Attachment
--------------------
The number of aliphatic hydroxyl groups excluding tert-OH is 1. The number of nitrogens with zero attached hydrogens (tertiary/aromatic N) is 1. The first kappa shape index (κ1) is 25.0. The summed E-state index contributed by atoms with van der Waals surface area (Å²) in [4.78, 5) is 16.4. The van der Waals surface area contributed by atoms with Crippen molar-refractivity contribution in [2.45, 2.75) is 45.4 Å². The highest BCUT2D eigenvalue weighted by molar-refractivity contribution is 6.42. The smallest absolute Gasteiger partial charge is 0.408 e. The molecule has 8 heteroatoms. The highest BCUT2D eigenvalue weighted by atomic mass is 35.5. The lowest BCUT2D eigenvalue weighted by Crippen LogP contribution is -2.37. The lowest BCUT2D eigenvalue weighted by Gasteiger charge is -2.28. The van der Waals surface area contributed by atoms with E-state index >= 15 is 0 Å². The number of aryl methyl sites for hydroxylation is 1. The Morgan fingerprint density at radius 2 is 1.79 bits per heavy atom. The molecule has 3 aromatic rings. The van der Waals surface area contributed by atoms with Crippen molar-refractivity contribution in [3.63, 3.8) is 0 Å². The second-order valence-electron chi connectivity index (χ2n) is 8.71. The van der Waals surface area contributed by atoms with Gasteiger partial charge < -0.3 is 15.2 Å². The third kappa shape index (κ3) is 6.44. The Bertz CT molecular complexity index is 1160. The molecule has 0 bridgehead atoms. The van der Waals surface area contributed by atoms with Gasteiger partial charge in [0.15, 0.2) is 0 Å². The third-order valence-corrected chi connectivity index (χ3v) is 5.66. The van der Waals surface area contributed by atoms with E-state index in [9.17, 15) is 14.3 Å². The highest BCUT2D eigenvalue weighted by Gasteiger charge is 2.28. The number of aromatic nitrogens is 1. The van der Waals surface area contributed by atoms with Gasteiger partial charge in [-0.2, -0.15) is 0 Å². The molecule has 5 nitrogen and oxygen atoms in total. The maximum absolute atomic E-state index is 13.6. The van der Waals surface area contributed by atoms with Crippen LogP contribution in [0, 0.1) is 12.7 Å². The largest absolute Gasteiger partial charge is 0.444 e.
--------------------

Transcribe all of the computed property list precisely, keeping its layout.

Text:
The number of aliphatic hydroxyl groups excluding tert-OH is 1. The number of nitrogens with zero attached hydrogens (tertiary/aromatic N) is 1. The first kappa shape index (κ1) is 25.0. The summed E-state index contributed by atoms with van der Waals surface area (Å²) in [4.78, 5) is 16.4. The van der Waals surface area contributed by atoms with Crippen molar-refractivity contribution in [2.45, 2.75) is 45.4 Å². The highest BCUT2D eigenvalue weighted by molar-refractivity contribution is 6.42. The smallest absolute Gasteiger partial charge is 0.408 e. The molecule has 8 heteroatoms. The highest BCUT2D eigenvalue weighted by atomic mass is 35.5. The lowest BCUT2D eigenvalue weighted by Crippen LogP contribution is -2.37. The lowest BCUT2D eigenvalue weighted by Gasteiger charge is -2.28. The van der Waals surface area contributed by atoms with E-state index >= 15 is 0 Å². The number of aryl methyl sites for hydroxylation is 1. The Morgan fingerprint density at radius 2 is 1.79 bits per heavy atom. The molecule has 3 aromatic rings. The van der Waals surface area contributed by atoms with Crippen molar-refractivity contribution in [3.63, 3.8) is 0 Å². The second-order valence-electron chi connectivity index (χ2n) is 8.71. The van der Waals surface area contributed by atoms with Gasteiger partial charge < -0.3 is 15.2 Å². The third kappa shape index (κ3) is 6.44. The Bertz CT molecular complexity index is 1160. The molecule has 0 bridgehead atoms. The van der Waals surface area contributed by atoms with Gasteiger partial charge in [0.15, 0.2) is 0 Å². The third-order valence-corrected chi connectivity index (χ3v) is 5.66. The van der Waals surface area contributed by atoms with E-state index in [9.17, 15) is 14.3 Å². The highest BCUT2D eigenvalue weighted by Gasteiger charge is 2.28. The number of aromatic nitrogens is 1. The van der Waals surface area contributed by atoms with Gasteiger partial charge in [-0.2, -0.15) is 0 Å². The molecule has 5 nitrogen and oxygen atoms in total. The maximum absolute atomic E-state index is 13.6. The van der Waals surface area contributed by atoms with Crippen LogP contribution in [0, 0.1) is 12.7 Å². The largest absolute Gasteiger partial charge is 0.444 e.